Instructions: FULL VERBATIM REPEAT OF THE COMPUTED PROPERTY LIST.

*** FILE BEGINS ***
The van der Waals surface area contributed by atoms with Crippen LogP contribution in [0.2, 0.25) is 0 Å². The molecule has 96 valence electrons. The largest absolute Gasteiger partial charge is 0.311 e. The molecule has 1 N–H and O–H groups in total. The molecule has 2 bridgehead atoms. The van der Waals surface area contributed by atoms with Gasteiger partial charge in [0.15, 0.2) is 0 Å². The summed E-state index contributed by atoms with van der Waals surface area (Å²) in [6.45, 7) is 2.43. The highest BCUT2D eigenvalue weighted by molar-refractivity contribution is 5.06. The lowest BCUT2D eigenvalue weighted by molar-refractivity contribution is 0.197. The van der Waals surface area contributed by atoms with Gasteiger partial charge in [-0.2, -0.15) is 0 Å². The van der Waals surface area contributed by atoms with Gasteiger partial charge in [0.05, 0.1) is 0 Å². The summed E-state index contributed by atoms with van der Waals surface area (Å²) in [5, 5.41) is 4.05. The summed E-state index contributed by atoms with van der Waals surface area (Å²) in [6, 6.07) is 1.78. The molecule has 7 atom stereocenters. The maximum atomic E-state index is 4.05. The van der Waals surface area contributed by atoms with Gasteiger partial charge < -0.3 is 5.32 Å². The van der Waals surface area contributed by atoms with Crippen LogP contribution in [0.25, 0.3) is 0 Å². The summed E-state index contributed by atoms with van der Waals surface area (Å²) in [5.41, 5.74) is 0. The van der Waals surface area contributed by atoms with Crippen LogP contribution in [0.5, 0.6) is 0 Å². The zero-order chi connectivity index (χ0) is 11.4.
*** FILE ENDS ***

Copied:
The van der Waals surface area contributed by atoms with Crippen LogP contribution in [0.2, 0.25) is 0 Å². The molecule has 96 valence electrons. The largest absolute Gasteiger partial charge is 0.311 e. The molecule has 1 N–H and O–H groups in total. The molecule has 2 bridgehead atoms. The van der Waals surface area contributed by atoms with Gasteiger partial charge in [0.15, 0.2) is 0 Å². The summed E-state index contributed by atoms with van der Waals surface area (Å²) in [6.45, 7) is 2.43. The highest BCUT2D eigenvalue weighted by molar-refractivity contribution is 5.06. The lowest BCUT2D eigenvalue weighted by molar-refractivity contribution is 0.197. The van der Waals surface area contributed by atoms with Gasteiger partial charge in [-0.2, -0.15) is 0 Å². The van der Waals surface area contributed by atoms with Gasteiger partial charge in [0.05, 0.1) is 0 Å². The summed E-state index contributed by atoms with van der Waals surface area (Å²) in [5, 5.41) is 4.05. The summed E-state index contributed by atoms with van der Waals surface area (Å²) in [6, 6.07) is 1.78. The molecule has 7 atom stereocenters. The maximum atomic E-state index is 4.05. The van der Waals surface area contributed by atoms with Gasteiger partial charge < -0.3 is 5.32 Å². The van der Waals surface area contributed by atoms with Crippen LogP contribution in [0.25, 0.3) is 0 Å². The summed E-state index contributed by atoms with van der Waals surface area (Å²) in [5.41, 5.74) is 0. The van der Waals surface area contributed by atoms with Crippen LogP contribution in [0.5, 0.6) is 0 Å². The zero-order chi connectivity index (χ0) is 11.4.